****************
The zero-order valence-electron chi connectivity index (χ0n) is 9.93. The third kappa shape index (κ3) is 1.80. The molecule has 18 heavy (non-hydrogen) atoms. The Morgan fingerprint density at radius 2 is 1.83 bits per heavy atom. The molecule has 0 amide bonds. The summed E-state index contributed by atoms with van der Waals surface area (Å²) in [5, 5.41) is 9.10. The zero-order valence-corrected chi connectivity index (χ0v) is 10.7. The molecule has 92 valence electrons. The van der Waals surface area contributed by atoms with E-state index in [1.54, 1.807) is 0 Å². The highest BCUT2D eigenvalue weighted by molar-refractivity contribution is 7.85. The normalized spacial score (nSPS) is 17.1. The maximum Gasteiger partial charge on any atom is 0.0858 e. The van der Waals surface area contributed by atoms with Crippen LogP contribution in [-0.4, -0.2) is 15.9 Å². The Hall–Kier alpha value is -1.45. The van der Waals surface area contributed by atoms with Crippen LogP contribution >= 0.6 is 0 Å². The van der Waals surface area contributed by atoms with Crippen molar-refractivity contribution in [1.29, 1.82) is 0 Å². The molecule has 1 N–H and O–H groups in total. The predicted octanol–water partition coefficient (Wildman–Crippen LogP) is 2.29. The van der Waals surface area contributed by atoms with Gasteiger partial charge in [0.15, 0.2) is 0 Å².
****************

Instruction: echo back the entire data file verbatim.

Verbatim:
The zero-order valence-electron chi connectivity index (χ0n) is 9.93. The third kappa shape index (κ3) is 1.80. The molecule has 18 heavy (non-hydrogen) atoms. The Morgan fingerprint density at radius 2 is 1.83 bits per heavy atom. The molecule has 0 amide bonds. The summed E-state index contributed by atoms with van der Waals surface area (Å²) in [5, 5.41) is 9.10. The zero-order valence-corrected chi connectivity index (χ0v) is 10.7. The molecule has 92 valence electrons. The van der Waals surface area contributed by atoms with E-state index in [1.54, 1.807) is 0 Å². The highest BCUT2D eigenvalue weighted by molar-refractivity contribution is 7.85. The normalized spacial score (nSPS) is 17.1. The maximum Gasteiger partial charge on any atom is 0.0858 e. The van der Waals surface area contributed by atoms with Crippen LogP contribution in [-0.4, -0.2) is 15.9 Å². The Hall–Kier alpha value is -1.45. The van der Waals surface area contributed by atoms with Crippen LogP contribution >= 0.6 is 0 Å². The van der Waals surface area contributed by atoms with Crippen molar-refractivity contribution in [1.29, 1.82) is 0 Å². The molecule has 1 N–H and O–H groups in total. The predicted octanol–water partition coefficient (Wildman–Crippen LogP) is 2.29. The van der Waals surface area contributed by atoms with Gasteiger partial charge in [0.15, 0.2) is 0 Å².